On its first deployment, the US Navy's newest aircraft carrier makes historic visit near NATO's northern frontline with Russia
- US Navy aircraft carrier USS Gerald R. Ford arrived in Oslo for a port call on Wednesday.
- The Ford is the first US aircraft carrier to visit Norway in 65 years, according to the US Navy.
USS Gerald R. Ford arrived in Oslo on Wednesday morning, making the US Navy's newest aircraft carrier the first US flattop to visit Norway in over six decades.
The visit, which is the first stop on Ford's first operational deployment, reflects the increasing focus that NATO navies have put on the waters of the North Atlantic and the Arctic amid heightened tensions with Russia.
Ford departed Norfolk, Virginia on May 2, sailing for the first time as part of a carrier strike group. It is deployed to the US Navy Europe-Africa area of operations and has conducted "joint and combined" training and operations "to help reduce maritime risks associated with increased activity in the high north," the Navy said in a press release.
On Monday, US and Norwegian officials visited the Ford as it operated in the North Sea. The carrier has integrated a Norwegian frigate into its strike group, displaying US and Norwegian interoperability and "building collective operational experience at-sea," the Navy said.
By making its first port call in Oslo, the Ford became the first US aircraft carrier to visit Norway in 65 years, a milestone that underscores increasing defense cooperation between the US and Norway as well as NATO's broader focus on improving its ability to operate in the North Atlantic and the Arctic.
During a major NATO exercise in late 2018, USS Harry S. Truman became the first US aircraft carrier to sail into the Arctic in nearly 30 years. Since then US warships have "routinely been in the high north," the US Navy's top officer said last year, referring to a historic deployment to the Barents Sea in 2020 and a short-notice deployment to the North Atlantic in 2022.
Last spring, the British Royal Navy sent HMS Prince of Wales into the Arctic for seven weeks, the first deployment to the region by either of the UK's new Queen Elizabeth-class carriers.
US and Norwegian officials both hailed the Ford's visit to Oslo.
Norway's defense minister called "a clear expression of the security guarantees" provided by NATO and of the "close cooperation and partnership" Norway has with the US. Ford's commanding officer, Capt. Rick Burgess, called it "an honor, joy, and thrill to visit Oslo and show our cherished partner the Navy's newest class of aircraft carriers."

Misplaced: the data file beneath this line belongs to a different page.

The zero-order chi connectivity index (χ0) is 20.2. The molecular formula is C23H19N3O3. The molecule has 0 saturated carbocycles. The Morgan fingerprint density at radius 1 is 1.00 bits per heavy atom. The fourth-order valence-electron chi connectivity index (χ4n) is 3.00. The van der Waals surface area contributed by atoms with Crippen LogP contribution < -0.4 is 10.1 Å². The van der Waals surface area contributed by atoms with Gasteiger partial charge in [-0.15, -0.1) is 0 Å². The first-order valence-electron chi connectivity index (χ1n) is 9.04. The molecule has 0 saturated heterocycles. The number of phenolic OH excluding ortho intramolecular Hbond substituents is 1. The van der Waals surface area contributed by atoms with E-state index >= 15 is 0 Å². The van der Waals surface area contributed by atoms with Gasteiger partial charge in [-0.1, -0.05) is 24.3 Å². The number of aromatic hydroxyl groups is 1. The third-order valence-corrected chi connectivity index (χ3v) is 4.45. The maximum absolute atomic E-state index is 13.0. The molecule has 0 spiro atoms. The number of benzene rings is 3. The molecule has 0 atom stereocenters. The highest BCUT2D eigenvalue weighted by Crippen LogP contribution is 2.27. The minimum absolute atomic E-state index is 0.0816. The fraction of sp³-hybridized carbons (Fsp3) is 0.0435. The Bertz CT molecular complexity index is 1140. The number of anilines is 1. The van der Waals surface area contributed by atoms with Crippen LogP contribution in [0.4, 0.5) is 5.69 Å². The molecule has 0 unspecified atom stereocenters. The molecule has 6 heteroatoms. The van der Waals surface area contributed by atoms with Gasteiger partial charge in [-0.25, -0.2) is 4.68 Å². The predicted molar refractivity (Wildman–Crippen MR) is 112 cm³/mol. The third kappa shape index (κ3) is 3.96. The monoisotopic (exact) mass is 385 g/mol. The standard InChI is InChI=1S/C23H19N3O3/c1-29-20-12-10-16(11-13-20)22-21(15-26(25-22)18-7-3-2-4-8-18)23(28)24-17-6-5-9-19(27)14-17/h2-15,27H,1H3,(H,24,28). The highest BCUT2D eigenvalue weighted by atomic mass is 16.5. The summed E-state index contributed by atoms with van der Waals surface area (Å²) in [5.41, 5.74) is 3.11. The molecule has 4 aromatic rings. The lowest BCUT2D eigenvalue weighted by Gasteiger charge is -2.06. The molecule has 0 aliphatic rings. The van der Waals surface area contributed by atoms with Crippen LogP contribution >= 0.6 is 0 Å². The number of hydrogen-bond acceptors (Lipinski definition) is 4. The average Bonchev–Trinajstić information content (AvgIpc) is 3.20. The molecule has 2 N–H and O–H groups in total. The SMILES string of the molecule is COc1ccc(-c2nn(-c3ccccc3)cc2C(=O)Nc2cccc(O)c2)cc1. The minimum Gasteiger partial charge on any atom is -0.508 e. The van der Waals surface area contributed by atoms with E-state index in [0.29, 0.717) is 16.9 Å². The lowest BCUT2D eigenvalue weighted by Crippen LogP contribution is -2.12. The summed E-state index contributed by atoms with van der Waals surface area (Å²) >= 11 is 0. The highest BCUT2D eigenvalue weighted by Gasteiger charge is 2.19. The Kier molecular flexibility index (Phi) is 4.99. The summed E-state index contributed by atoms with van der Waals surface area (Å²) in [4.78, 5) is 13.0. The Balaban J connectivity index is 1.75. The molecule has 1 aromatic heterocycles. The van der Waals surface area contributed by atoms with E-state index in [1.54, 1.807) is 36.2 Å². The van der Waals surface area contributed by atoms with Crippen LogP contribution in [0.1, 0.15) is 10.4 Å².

While in Oslo, local officials will visit the carrier and US sailors will tour the city. Thousands of people lined the shores of Oslo's fjord the see the Ford as it arrived, causing traffic backups, according to Norwegian media.
The Ford's nuclear reactors also prompted specific precautions. Norway's Directorate for Radiation Protection and Nuclear Safety helped plan the visit and and Oslo's waters will be tested for radiation before, during, and after the carrier's stay.
US officials have said little about where the Ford will go and what it will do during its deployment, and it's not clear the carrier will actually sail into the Arctic — Burgess told Norwegian media that the ship's crew "looks forward to work by the Arctic Circle" — but the ship's port call in the Norwegian capital comes as NATO forces conduct a major air- and missile-defense exercise called Formidable Shield in the North Atlantic.
Russia's powerful Northern Fleet — which is based on the Kola Peninsula near the border with Norway and operates submarines that are a growing concern for NATO militaries — also announced drills this week, notifying ships and aircraft to avoid a vast swath of the Barents Sea from Wednesday to Friday.
While Ford's stop in Oslo is historic, US Navy vessels are increasingly common visitors to Norway. US submarines — the whereabouts of which are usually closely guarded — have become a more frequent presence in Norwegian ports, which allow those subs to pick up supplies and return to their operating areas more quickly.
"We have increased activity in the Atlantic. We keep a very close eye on that, and our NATO partners and allies are absolutely critical to that," Vice Adm. William Houston, commander of US submarine forces, said in April.
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